The prospects for Godolphin trainer Saeed bin Suroor at the Dubai World Cup on March 28 look more than encouraging.
With wins for African Story and Hunter's Light at Meydan's Super Saturday he is sure to have a say in proceedings on the night of the world's richest race.
But Saturday also saw Versac PY record his first victory in more than two years in the Purebred Arabian race, which sets him up handsomely for a tilt at the Kahayla Classic on World Cup night.
Here are five things we learnt from the results at Meydan’s Super Saturday:
You cannot write off super Saeed
It may not have looked it leading up to Super Saturday, but Saeed bin Suroor appears to have strong claims in the Dubai World Cup.
African Story looked to hate the dirt on his comeback at Meydan Racecourse and did so again when shuffled back behind Henry Clay in Saturday’s Al Maktoum Challenge. Once in the clear, though, he motored down the straight to beat stablemate Prince Bishop.
African Story may not have the class of California Chrome, the American Horse of the Year, but he became the first Dubai World Cup victor to win another race since Curlin in 2008. The eight-year-old chestnut gelding has an admirable attitude, and Bin Suroor looks to have two decent arrows to fire in his search for a remarkable seventh win in the World Cup on March 28.
Hunter’s Light may have been flattered
Hunter’s Light was a wide-margin winner of the Group 1 Jebel Hatta on Saturday. Although jockey James Doyle said it was the first time the Bin Suroor-trained seven-year-old horse had truly stamped his mark at the highest level, that has to be open to debate.
With Mike de Kock’s Vercingetorix retired on Saturday because of a ligament injury the Jebel Hatta was weak by Group 1 standards – according to official ratings it was no surprise that Trade Storm finished second.The Dubai Turf on World Cup night will not be the most strongly contested race on the card so Hunter’s Light may well get away with it if he can back-up this performance.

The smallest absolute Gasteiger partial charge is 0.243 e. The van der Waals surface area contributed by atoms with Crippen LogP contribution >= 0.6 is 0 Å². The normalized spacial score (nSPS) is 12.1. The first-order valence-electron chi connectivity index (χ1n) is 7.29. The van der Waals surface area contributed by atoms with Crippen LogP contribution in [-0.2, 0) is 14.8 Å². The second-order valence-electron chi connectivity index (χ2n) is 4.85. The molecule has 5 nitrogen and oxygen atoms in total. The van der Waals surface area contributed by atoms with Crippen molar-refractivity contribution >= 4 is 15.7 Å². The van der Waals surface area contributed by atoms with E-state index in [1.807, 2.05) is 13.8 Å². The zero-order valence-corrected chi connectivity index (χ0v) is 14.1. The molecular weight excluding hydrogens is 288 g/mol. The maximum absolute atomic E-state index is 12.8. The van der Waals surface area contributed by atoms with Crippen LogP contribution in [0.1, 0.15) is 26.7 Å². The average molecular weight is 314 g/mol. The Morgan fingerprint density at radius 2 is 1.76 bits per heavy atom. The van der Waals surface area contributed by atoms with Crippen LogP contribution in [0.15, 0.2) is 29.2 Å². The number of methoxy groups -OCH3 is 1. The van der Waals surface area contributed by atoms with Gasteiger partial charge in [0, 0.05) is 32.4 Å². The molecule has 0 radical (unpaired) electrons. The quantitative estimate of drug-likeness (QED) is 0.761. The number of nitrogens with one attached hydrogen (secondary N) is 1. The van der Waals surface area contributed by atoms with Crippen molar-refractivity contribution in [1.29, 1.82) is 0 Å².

Tamarkuz should go for the Godolphin Mile
Tamarkuz picked up his third victory in succession in the Burj Nahaar and the son of American sire Speightstown looks to have an excellent chance should his owner, Sheikh Hamdan bin Rashid, Minister of Finance, elect to try to add to Soft Falling Rain’s 2013 win on World Cup night in the Godolphin Mile. Looking at Tamarkuz’s breeding, there are arguments for believing he may well stay the 2,000 metres of the Dubai World Cup, in preference to the 1,600m of the Burj Nahaar and Godolphin Mile.
Tamarkuz saved plenty of ground by hugging the rail under Paul Hanagan, much as he had done in the Firebreak Stakes last month. Tamarkuz has never raced beyond 1,600m in 12 career starts and may not have much more to give over 400m further in a World Cup that could be a very hot race.
Irrepressible Kieren Fallon
In the lead-up to the Meydan Sprint on Saturday few would have picked out Sir Maximilian as the winner. Then in running Ahtoug had checked Sir Maximilian on his way through with 350m to go, but Kieren Fallon composed himself, switched his mount to the outside and got to work with a great result.
You cannot count how many revivals Fallon has had in his chequered but brilliant career and in Sir Maximilian he has an outside chance of World Cup night success in the Quoz Sprint.
Trainer Erwan Charpy’s heart had almost broken given the number of times Versac PY has finished as the bridesmaid, but the eight-year-old Purebred Arabian rolled back the years on Saturday in the Maktoum Challenge for his breed.
Versac PY had finished runner-up in the Maktoum Challenge for the past two seasons and has been fourth, second and seventh in the Kahayla Classic on World Cup night.
The last time Versac PY won was at Abu Dhabi in 2012 under the retired Richard Hills, but his victory at Meydan took Charpy to 498 career wins in the UAE.
He will return to Meydan on March 28 aiming to provide owner Sheikh Hamdan bin Rashid a seventh Kahayla Classic.
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